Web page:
In addition to the iCloud drive, Hoevers had access to Heather's Facebook account. In messages throughout the social media site, the child's step-mother talked about tasing him. Photos showed marks on the boy's body from tasers, and swelling from the time he spent strapped to an inversion table or handcuffed to a wall. He was covered in scratches, presumably from trying to escape his bindings. By the end of his life, the couple no longer even referred to Adrian by his name, calling him merely, "the boy."

In one Facebook post, Heather references the TV show, "The Walking Dead." In this show, a character shoots a young girl in the back, after realizing the child is dangerous. The character distracts the homicidal child by telling her to "look at the pretty flowers." Heather's post makes reference to this event, stating a desire to do the same. She later walks it back, posting: "I can't shoot him unfortunately but I can work the shit outta him til I feel better!"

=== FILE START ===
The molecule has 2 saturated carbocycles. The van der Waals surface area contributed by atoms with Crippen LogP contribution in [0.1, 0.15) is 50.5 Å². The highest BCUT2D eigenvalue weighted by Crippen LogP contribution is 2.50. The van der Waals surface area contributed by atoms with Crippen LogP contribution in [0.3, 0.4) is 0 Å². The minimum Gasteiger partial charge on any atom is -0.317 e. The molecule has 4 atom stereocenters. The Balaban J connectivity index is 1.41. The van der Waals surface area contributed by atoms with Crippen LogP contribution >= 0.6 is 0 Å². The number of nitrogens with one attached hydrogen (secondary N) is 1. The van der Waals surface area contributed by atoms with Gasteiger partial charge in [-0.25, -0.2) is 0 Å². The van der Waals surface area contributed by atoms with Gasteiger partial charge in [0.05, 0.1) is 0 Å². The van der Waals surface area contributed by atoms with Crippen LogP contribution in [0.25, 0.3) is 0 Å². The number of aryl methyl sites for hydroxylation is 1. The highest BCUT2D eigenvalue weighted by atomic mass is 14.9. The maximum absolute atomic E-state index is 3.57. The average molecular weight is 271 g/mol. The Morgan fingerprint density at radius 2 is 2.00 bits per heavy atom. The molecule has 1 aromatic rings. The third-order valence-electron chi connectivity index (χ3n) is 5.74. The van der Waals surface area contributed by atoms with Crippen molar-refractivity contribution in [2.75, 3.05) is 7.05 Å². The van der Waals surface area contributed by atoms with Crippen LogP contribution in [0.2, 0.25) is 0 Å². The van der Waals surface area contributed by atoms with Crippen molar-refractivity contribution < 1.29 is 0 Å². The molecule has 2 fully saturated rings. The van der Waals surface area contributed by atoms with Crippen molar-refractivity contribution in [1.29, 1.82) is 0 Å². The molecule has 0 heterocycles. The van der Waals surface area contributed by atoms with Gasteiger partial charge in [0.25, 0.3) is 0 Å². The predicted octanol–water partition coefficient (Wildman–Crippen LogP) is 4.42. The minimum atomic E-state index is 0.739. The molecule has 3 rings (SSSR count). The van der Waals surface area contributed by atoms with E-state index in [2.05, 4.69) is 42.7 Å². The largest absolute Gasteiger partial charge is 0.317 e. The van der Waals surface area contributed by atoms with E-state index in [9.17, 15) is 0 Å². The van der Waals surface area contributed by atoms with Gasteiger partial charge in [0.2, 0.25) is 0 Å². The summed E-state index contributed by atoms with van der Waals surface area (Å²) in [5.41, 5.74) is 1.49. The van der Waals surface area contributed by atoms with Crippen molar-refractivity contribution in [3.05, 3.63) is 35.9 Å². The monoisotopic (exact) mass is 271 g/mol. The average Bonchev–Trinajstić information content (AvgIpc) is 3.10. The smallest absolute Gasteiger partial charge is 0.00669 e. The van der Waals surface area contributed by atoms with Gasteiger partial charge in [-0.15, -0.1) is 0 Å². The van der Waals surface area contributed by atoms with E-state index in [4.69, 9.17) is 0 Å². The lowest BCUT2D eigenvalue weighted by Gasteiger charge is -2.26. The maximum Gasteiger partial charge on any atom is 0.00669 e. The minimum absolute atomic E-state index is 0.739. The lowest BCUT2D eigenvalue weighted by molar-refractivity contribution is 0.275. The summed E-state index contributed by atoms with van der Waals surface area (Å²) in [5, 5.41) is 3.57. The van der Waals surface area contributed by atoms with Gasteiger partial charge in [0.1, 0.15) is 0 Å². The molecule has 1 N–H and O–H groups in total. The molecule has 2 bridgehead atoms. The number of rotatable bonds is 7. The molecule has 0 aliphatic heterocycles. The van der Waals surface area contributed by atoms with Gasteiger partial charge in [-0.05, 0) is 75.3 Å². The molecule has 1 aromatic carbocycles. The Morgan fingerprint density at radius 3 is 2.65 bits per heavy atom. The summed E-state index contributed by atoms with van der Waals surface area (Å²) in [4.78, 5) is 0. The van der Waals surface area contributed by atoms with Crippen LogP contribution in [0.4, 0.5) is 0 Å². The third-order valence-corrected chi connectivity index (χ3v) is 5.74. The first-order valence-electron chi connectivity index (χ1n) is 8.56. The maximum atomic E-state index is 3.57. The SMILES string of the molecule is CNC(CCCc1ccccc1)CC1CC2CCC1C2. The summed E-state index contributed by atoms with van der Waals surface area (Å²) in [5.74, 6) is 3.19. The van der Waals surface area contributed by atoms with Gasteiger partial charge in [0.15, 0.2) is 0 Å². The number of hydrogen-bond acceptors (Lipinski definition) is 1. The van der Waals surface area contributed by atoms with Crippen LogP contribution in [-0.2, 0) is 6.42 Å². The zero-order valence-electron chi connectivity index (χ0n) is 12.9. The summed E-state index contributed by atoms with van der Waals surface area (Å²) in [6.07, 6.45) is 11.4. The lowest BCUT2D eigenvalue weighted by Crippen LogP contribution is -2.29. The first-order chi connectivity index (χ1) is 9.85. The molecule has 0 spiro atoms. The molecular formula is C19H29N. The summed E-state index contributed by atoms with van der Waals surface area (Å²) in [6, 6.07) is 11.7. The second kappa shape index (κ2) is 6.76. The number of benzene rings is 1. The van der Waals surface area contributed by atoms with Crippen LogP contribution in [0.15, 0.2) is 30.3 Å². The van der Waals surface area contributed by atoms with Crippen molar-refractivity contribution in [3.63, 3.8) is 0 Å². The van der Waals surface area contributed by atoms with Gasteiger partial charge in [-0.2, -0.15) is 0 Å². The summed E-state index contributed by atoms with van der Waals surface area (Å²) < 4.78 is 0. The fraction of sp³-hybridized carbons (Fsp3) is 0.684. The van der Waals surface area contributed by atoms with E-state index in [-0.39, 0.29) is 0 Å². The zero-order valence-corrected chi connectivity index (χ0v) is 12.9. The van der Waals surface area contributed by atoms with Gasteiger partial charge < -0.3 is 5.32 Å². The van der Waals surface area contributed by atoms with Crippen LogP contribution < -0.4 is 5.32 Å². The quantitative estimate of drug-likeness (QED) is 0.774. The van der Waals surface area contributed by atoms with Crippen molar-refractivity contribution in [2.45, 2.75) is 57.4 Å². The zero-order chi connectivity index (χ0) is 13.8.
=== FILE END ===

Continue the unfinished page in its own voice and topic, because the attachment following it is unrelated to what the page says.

In what appears to be a dreadful foreshadowing, Heather later joked about the possibility of needing to "feed some pigs a body." But at the time, around Christmas 2014, the family didn't own any pigs. It wasn't until two weeks after Adrian's death that the pigs were purchased, for the sole purpose of disposing of the body. Up until then, the couple had left the boy's body in the shower, where he died alone. 

The Confessions

With overwhelming evidence against them, Heather and Michael confessed to the abuse of the boy and Heather led police to the body. The couple later admitted that, after purchasing the pigs to dispose of the body, they didn't feed them for a period of time, so the animals would be extra hungry when Adrian's body was thrown in the pen.